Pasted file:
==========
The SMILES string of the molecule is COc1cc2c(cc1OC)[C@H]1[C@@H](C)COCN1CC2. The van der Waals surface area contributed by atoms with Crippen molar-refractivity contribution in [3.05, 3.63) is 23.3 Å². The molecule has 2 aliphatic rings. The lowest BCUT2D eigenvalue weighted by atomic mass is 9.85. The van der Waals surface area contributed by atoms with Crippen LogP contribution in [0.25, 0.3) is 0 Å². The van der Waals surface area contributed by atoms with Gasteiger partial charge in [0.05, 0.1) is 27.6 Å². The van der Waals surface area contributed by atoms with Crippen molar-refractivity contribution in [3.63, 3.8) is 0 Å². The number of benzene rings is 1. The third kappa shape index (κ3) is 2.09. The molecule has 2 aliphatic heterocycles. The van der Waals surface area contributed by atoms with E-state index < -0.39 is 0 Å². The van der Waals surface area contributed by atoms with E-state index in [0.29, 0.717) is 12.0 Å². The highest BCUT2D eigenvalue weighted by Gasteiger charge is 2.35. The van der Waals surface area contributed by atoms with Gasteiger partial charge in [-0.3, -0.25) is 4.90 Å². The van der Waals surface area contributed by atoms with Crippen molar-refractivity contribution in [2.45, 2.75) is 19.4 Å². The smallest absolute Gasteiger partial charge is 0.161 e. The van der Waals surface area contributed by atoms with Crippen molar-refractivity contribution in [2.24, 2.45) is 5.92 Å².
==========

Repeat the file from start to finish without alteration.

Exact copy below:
The SMILES string of the molecule is COc1cc2c(cc1OC)[C@H]1[C@@H](C)COCN1CC2. The van der Waals surface area contributed by atoms with Crippen molar-refractivity contribution in [3.05, 3.63) is 23.3 Å². The molecule has 2 aliphatic rings. The lowest BCUT2D eigenvalue weighted by atomic mass is 9.85. The van der Waals surface area contributed by atoms with Crippen LogP contribution in [0.25, 0.3) is 0 Å². The van der Waals surface area contributed by atoms with Gasteiger partial charge in [0.05, 0.1) is 27.6 Å². The van der Waals surface area contributed by atoms with Crippen molar-refractivity contribution in [3.63, 3.8) is 0 Å². The number of benzene rings is 1. The third kappa shape index (κ3) is 2.09. The molecule has 2 aliphatic heterocycles. The van der Waals surface area contributed by atoms with E-state index < -0.39 is 0 Å². The van der Waals surface area contributed by atoms with E-state index in [0.29, 0.717) is 12.0 Å². The highest BCUT2D eigenvalue weighted by Gasteiger charge is 2.35. The van der Waals surface area contributed by atoms with Gasteiger partial charge in [-0.3, -0.25) is 4.90 Å². The van der Waals surface area contributed by atoms with Crippen molar-refractivity contribution in [2.45, 2.75) is 19.4 Å². The smallest absolute Gasteiger partial charge is 0.161 e. The van der Waals surface area contributed by atoms with Crippen molar-refractivity contribution in [2.24, 2.45) is 5.92 Å².